The US Department of Defense recently published its 5G Strategy (opens in new tab), where it earmarked 5G as “critical” in the long-term economic and military advantage of the United States.
The report said that a new, data-rich environment will fuel powerful algorithms, which will allow commanders to better understand, shape, and adapt to complex and contested physical and digital theaters of war.
“Tomorrow's warfighters will use local and expeditionary 5G networks to move massive amounts of data to connect distant sensors and weapons into a dense, resilient battlefield network,” said the DOD’s 5G Strategy report. “Low-latency communications will enable new generations of unmanned and autonomous weapons systems across all domains. The warfighter will be empowered with far richer access to data at the tactical edge, so that even small units can achieve strategic effects. The U.S. military must learn to utilize the connectivity provided by 5G to operate with the speed, precision, and efficiency necessary to remain effective and survivable in the future.”
New 5G testing locations
To aid this learning, the DOD has also announced (opens in new tab) this week that 5G experimentation is now ongoing at five installations across the United States, with seven more to come, as part of the department's second wave of testbeds for 5G communications.
"DOD recognizes that industry is driving 5G technology with massive investments in the many hundreds of billions of dollars," said Joseph Evans, the DOD's technical director for 5G, in a recent news conference at the Pentagon. "Because of that, DOD is working closely with industry partners to leverage those investments for military applications. In the coming weeks, the department will issue requests for proposals from industry from those industry partners to prototype and experiment at these Tranche II bases."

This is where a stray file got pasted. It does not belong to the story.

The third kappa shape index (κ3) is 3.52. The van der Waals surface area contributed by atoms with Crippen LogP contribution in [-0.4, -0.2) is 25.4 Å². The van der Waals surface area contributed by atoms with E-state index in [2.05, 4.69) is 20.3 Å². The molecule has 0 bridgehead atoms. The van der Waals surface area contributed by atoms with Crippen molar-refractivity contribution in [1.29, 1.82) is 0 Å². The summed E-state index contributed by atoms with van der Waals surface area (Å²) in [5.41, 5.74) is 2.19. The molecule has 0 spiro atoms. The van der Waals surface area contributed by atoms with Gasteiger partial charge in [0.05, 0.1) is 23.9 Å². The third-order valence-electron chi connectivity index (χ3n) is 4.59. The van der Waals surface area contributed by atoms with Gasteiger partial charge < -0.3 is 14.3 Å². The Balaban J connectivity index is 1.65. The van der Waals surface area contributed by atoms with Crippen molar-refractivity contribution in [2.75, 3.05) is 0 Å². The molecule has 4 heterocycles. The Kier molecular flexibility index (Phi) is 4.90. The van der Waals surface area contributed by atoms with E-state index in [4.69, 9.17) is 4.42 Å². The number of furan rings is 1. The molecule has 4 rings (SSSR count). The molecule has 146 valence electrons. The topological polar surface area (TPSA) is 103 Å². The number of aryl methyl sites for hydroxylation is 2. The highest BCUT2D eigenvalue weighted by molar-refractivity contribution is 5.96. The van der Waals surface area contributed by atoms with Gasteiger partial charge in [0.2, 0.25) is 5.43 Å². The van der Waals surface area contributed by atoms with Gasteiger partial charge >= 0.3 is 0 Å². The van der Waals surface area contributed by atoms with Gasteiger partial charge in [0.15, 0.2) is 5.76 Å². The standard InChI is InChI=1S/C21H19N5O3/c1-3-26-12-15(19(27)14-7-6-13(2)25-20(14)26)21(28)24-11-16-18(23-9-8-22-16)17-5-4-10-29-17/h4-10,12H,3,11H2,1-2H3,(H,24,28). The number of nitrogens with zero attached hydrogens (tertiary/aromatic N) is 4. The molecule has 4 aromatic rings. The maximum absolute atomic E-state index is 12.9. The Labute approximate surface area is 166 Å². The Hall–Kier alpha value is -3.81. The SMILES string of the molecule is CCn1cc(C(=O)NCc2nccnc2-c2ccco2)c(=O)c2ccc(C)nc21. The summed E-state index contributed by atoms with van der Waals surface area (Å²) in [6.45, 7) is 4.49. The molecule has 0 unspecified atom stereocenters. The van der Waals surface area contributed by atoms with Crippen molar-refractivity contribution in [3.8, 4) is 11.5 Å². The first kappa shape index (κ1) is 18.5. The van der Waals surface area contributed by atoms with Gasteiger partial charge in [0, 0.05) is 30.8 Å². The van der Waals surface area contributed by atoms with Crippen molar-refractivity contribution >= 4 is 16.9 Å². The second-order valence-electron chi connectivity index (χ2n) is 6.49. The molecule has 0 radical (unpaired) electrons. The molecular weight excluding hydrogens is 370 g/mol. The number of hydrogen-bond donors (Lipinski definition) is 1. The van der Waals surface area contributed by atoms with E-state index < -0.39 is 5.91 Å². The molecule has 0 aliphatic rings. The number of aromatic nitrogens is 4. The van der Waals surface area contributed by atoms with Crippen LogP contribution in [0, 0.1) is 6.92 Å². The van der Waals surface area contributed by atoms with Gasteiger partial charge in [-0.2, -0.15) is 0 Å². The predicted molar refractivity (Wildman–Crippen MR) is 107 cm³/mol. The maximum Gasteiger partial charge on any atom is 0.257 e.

The seven new locations where the DOD will begin testing and evaluating 5G technology are:
- Naval Station Norfolk, Virginia, to evaluate shipwide and pier connectivity;
- Joint Base Pearl Harbor-Hickam, Hawaii, to evaluate enhancement of aircraft mission readiness;
- Joint Base San Antonio, Texas, to evaluate augmented reality support of maintenance and training;
- The National Training Center at Fort Irwin, California, and Fort Hood, Texas, to look at wireless connectivity for forward operating bases and tactical operations centers;
- Marine Corps Base Camp Pendleton, California, to evaluate wireless connectivity for forward operating bases and tactical operations centers;
- Joint Base San Antonio and multiple remote locations to evaluate DOD's 5G core security experimentation network; and
- Tinker Air Force Base, Oklahoma, to evaluate bidirectional spectrum sharing, both in DOD and the commercial sector.
"5G technology is vital to maintaining America's military and economic advantages. 5G will be the advent of ubiquitous connectivity, that is the conductivity of everything and everyone, everywhere, through wireless communications," Evans said. "It is a transformational technology. With this latest tranche of bases and experiments, DOD is ensuring that our military can make use of 5G capabilities based on the innovations from U.S. industries."
Existing research is currently taking place at Marine Corps Logistics Base Albany, Georgia, where 5G technology is being used to enhance the warehousing of vehicles such as the Humvee. Elsewhere, at Joint Base Lewis-McChord, Washington, the DOD is looking at how to enhance augmented reality and virtual reality training. And within a few weeks, the department has said that it will release RFPs involved in disaggregating command and control capabilities.
"I'm actually very excited about this one, where we're looking at basically disaggregating command and control," Evans said. "Take an air operation center, think of the command center, and break it into its constituent pieces — connected by 5G technology. Start by just breaking it apart. Secondly, make it transportable so you can move around easily. Third part, make it mobile. We're really excited about that. We're thinking it could have a big impact on operations," Evans concluded.